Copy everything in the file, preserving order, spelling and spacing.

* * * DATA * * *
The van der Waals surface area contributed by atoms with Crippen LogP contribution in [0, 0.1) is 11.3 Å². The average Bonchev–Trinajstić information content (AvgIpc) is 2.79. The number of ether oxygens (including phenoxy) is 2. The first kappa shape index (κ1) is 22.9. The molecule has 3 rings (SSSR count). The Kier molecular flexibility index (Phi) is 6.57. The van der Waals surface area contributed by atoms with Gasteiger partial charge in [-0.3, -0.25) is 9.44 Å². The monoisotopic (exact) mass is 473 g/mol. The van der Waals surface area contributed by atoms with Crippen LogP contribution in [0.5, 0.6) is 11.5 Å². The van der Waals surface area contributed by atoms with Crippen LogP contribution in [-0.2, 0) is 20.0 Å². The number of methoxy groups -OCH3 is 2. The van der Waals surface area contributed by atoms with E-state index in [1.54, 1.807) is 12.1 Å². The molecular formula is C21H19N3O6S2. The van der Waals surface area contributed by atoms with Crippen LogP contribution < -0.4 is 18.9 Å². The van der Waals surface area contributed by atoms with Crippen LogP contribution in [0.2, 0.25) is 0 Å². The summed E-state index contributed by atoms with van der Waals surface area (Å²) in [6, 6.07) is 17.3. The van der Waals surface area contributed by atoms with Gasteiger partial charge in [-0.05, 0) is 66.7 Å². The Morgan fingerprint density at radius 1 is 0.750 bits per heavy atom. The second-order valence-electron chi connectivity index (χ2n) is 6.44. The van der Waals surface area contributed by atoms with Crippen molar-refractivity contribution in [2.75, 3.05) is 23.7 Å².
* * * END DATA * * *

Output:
The van der Waals surface area contributed by atoms with Crippen LogP contribution in [0, 0.1) is 11.3 Å². The average Bonchev–Trinajstić information content (AvgIpc) is 2.79. The number of ether oxygens (including phenoxy) is 2. The first kappa shape index (κ1) is 22.9. The molecule has 3 rings (SSSR count). The Kier molecular flexibility index (Phi) is 6.57. The van der Waals surface area contributed by atoms with Gasteiger partial charge in [-0.3, -0.25) is 9.44 Å². The monoisotopic (exact) mass is 473 g/mol. The van der Waals surface area contributed by atoms with Crippen LogP contribution in [0.5, 0.6) is 11.5 Å². The van der Waals surface area contributed by atoms with Crippen LogP contribution in [-0.2, 0) is 20.0 Å². The number of methoxy groups -OCH3 is 2. The van der Waals surface area contributed by atoms with E-state index in [1.54, 1.807) is 12.1 Å². The molecular formula is C21H19N3O6S2. The van der Waals surface area contributed by atoms with Crippen LogP contribution < -0.4 is 18.9 Å². The van der Waals surface area contributed by atoms with Crippen LogP contribution in [0.2, 0.25) is 0 Å². The summed E-state index contributed by atoms with van der Waals surface area (Å²) in [6, 6.07) is 17.3. The van der Waals surface area contributed by atoms with Gasteiger partial charge in [-0.05, 0) is 66.7 Å². The Morgan fingerprint density at radius 1 is 0.750 bits per heavy atom. The second-order valence-electron chi connectivity index (χ2n) is 6.44. The van der Waals surface area contributed by atoms with Crippen molar-refractivity contribution in [2.75, 3.05) is 23.7 Å².